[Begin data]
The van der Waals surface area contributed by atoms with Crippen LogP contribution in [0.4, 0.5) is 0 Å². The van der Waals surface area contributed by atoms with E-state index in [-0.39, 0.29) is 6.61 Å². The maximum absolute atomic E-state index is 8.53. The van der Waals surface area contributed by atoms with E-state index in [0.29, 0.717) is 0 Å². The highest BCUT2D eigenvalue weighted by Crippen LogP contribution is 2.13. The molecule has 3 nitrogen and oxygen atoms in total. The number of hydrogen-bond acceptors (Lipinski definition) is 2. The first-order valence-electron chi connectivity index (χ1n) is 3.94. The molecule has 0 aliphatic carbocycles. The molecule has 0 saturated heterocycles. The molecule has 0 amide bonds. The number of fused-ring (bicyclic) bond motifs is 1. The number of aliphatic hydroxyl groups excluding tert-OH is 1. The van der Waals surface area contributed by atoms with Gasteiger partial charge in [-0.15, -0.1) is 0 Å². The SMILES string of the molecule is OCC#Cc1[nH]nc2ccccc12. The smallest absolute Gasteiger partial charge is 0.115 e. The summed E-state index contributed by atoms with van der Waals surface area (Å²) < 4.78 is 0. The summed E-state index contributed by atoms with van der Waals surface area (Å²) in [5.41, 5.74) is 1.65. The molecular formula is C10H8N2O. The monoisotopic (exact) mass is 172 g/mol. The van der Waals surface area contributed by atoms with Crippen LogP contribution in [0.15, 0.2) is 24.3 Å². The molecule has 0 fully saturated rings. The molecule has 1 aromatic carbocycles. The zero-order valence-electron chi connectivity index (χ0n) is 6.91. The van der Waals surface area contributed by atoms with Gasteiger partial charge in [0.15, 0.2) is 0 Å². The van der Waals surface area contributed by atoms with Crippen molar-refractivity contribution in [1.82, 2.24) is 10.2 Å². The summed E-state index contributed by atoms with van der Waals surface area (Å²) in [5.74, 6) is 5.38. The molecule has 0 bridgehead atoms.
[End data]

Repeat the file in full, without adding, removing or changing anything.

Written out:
The van der Waals surface area contributed by atoms with Crippen LogP contribution in [0.4, 0.5) is 0 Å². The van der Waals surface area contributed by atoms with E-state index in [-0.39, 0.29) is 6.61 Å². The maximum absolute atomic E-state index is 8.53. The van der Waals surface area contributed by atoms with E-state index in [0.29, 0.717) is 0 Å². The highest BCUT2D eigenvalue weighted by Crippen LogP contribution is 2.13. The molecule has 3 nitrogen and oxygen atoms in total. The number of hydrogen-bond acceptors (Lipinski definition) is 2. The first-order valence-electron chi connectivity index (χ1n) is 3.94. The molecule has 0 aliphatic carbocycles. The molecule has 0 saturated heterocycles. The molecule has 0 amide bonds. The number of fused-ring (bicyclic) bond motifs is 1. The number of aliphatic hydroxyl groups excluding tert-OH is 1. The van der Waals surface area contributed by atoms with Gasteiger partial charge in [-0.15, -0.1) is 0 Å². The SMILES string of the molecule is OCC#Cc1[nH]nc2ccccc12. The smallest absolute Gasteiger partial charge is 0.115 e. The summed E-state index contributed by atoms with van der Waals surface area (Å²) < 4.78 is 0. The summed E-state index contributed by atoms with van der Waals surface area (Å²) in [5.41, 5.74) is 1.65. The molecular formula is C10H8N2O. The monoisotopic (exact) mass is 172 g/mol. The van der Waals surface area contributed by atoms with Crippen LogP contribution in [0.15, 0.2) is 24.3 Å². The molecule has 0 fully saturated rings. The molecule has 1 aromatic carbocycles. The zero-order valence-electron chi connectivity index (χ0n) is 6.91. The van der Waals surface area contributed by atoms with Gasteiger partial charge in [0.15, 0.2) is 0 Å². The van der Waals surface area contributed by atoms with Crippen molar-refractivity contribution in [1.82, 2.24) is 10.2 Å². The summed E-state index contributed by atoms with van der Waals surface area (Å²) in [5.74, 6) is 5.38. The molecule has 0 bridgehead atoms.